Rating: 5 stars out of 5
Jake Moore’s world fits too tightly around him. Every penny he makes as a welder goes to care for his dying father, an abusive, controlling man who’s the only family Jake has left. Because of a promise to his dead mother, Jake resists his desire for other men, but it leaves him consumed by darkness.
It takes all of Dallas Yates’s imagination to see the possibilities in the fatigued Art Deco building on the WeHo’s outskirts, but what seals the deal is a shy smile from the handsome metal worker across the street. Their friendship deepens while Dallas peels back the hardened layers strangling Jake’s soul. It’s easy to love the artistic, sweet man hidden behind Jake’s shattered exterior, but Dallas knows Jake needs to first learn to love himself.
When Jake’s world crumbles, he reaches for Dallas, the man he’s learned to lean on. It’s only a matter of time before he’s left to drift in a life he never wanted to lead and while he wants more, Jake’s past haunts him, making him doubt he’s worth the love Dallas is so desperate to give him.
What can you say about a book that opens up on the darkest moment of a man’s life, that point where he see’s no hope, no light and then carries you and him on a journey that see’s him safe, in love and with a future that burns as bright as the sun? You say that you love it and cherish the man and couple you have been reading about. That’s what you say.
Jake Moore is that man. His life is one long night of pain, bloody beatings and unmeasurable sorrow. And it hasn’t ended by any means. The person most responsible is still barely alive, punishing Jake even from his dying bed. The hell that this vicious man has made Jake’s life is brought vividly alive through Jake’s confused thoughts and memories of his past, his mother, conversations…his anguish bleeds off the page and into your heart. He’s a welder by trade, also an artist which is where he pounds out his anger and confusion that he feels over his life and sexuality, welding pieces from the bits left over in the shop and things that he finds to bring home.
Then Dallas Yates and his best friend (and all around wonder) Celeste come into Jake’s life via the renovation of a Art Deco building across the street. Between the two of them, Dallas who makes Jake yearn for everything he’s been told was evil and Celeste, flamboyant, feminine and proud of who she is (and how far she’s come), makes Jake think past other boundaries he’s always been provided with. It’s never downplayed how broken Jake is or that he needs professional help to recover, an important element I really loved here. The relationship build is slow as Celeste questions Dallas on his ability to and his reasons for being attracted to Jake (there is a past element here for Dallas). Layers upon layers here, like the detritus that has to be removed from the Art Deco building before she can shine, have to be peeled back before Dallas and Jake can be a couple and have a future.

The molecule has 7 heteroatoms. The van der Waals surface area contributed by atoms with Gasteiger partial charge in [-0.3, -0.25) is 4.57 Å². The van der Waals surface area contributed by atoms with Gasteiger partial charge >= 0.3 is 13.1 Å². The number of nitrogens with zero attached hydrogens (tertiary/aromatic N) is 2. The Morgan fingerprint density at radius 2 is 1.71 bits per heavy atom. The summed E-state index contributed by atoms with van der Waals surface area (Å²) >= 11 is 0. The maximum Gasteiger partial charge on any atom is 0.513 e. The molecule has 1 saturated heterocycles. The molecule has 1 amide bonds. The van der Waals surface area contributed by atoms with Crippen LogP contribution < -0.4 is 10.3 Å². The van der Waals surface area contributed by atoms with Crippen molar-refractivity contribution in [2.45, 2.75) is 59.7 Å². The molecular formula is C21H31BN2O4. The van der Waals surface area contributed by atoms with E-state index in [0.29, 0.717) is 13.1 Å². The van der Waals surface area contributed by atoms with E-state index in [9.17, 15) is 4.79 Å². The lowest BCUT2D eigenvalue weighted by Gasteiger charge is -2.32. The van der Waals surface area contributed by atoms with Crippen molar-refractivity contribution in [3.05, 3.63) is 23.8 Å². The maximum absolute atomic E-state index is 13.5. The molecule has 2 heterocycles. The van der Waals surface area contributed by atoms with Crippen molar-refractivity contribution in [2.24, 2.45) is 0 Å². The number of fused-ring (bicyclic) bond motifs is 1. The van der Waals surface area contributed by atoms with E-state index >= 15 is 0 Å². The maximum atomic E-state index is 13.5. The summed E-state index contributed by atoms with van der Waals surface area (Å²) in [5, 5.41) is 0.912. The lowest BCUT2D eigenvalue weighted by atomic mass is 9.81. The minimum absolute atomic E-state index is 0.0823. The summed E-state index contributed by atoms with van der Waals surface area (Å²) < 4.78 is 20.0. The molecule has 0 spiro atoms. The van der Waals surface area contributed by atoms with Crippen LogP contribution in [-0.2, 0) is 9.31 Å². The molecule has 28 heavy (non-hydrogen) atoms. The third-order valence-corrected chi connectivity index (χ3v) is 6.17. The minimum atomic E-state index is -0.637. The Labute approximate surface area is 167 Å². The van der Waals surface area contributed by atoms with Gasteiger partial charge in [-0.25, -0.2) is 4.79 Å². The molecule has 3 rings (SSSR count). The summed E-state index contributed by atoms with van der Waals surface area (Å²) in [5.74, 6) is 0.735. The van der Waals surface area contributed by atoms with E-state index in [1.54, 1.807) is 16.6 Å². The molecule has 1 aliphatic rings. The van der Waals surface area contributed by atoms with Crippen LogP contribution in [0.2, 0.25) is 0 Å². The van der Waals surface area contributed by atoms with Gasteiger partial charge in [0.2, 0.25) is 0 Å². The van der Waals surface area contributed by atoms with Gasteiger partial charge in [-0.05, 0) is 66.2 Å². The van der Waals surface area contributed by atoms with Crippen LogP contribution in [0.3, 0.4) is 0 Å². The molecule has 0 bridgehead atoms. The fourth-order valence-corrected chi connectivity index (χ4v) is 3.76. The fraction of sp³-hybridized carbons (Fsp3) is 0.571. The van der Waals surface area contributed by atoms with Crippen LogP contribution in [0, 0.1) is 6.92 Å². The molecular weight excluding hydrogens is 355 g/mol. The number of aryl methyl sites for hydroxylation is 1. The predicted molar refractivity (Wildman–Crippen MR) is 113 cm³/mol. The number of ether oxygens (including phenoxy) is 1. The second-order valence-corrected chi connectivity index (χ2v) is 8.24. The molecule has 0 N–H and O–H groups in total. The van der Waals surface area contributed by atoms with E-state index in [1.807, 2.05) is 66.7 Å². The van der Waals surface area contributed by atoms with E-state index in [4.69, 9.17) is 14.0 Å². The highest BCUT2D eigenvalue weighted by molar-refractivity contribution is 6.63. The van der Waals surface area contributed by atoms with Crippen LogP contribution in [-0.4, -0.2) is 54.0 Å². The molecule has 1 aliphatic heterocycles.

I almost gave this 4.75 stars over things as small as not seeing the opening of Bombshell, and other such things that really are extraneous. Would I have loved them here? Absolutely. But were they necessary to the plot? I don’t think so (although I do think they are in some cut pages somewhere on Rhys Ford’s computer). I got the men, I got their love and their journey and that was deeply moving and so memorable. I loved them so, and all..well, most of the secondary characters too. From Celeste to the Yates family.
Want a story full of hope? Want a story full of recovery, love and a journey towards a brighter future for a man who thought a future was something he didn’t deserve? There’s This Guy by Rhys Ford is the story for you. But let Rhys Ford put it better. From Rhys Ford’s Foreword on There’s This Guy:
This book is for anyone who has stared into the abyss and wondered if they can or should go on.
Take that next step forward and go on.
And should you need help finding the strength for that step, reach out. There are people and places who will help you.
Keep walking until you find the sun on your face and until you can see the stars again.
You are worth that step. Worth that journey.
The world is a better place with you in it.
OK, I’m about to start crying all over again. Probably will pick up the story and start reading it again as well. Get the idea? Yes, I highly recommend it. You’ll have to wait until March but trust me, the wait will be worth it. How I love this author!
Cover art is ok, but honestly I don’t know what I wanted for such a complex story and character. Color me confused.
Sales Links to be provided
ebook, 220 pages
Expected publication: March 17th 2017 by Dreamspinner Press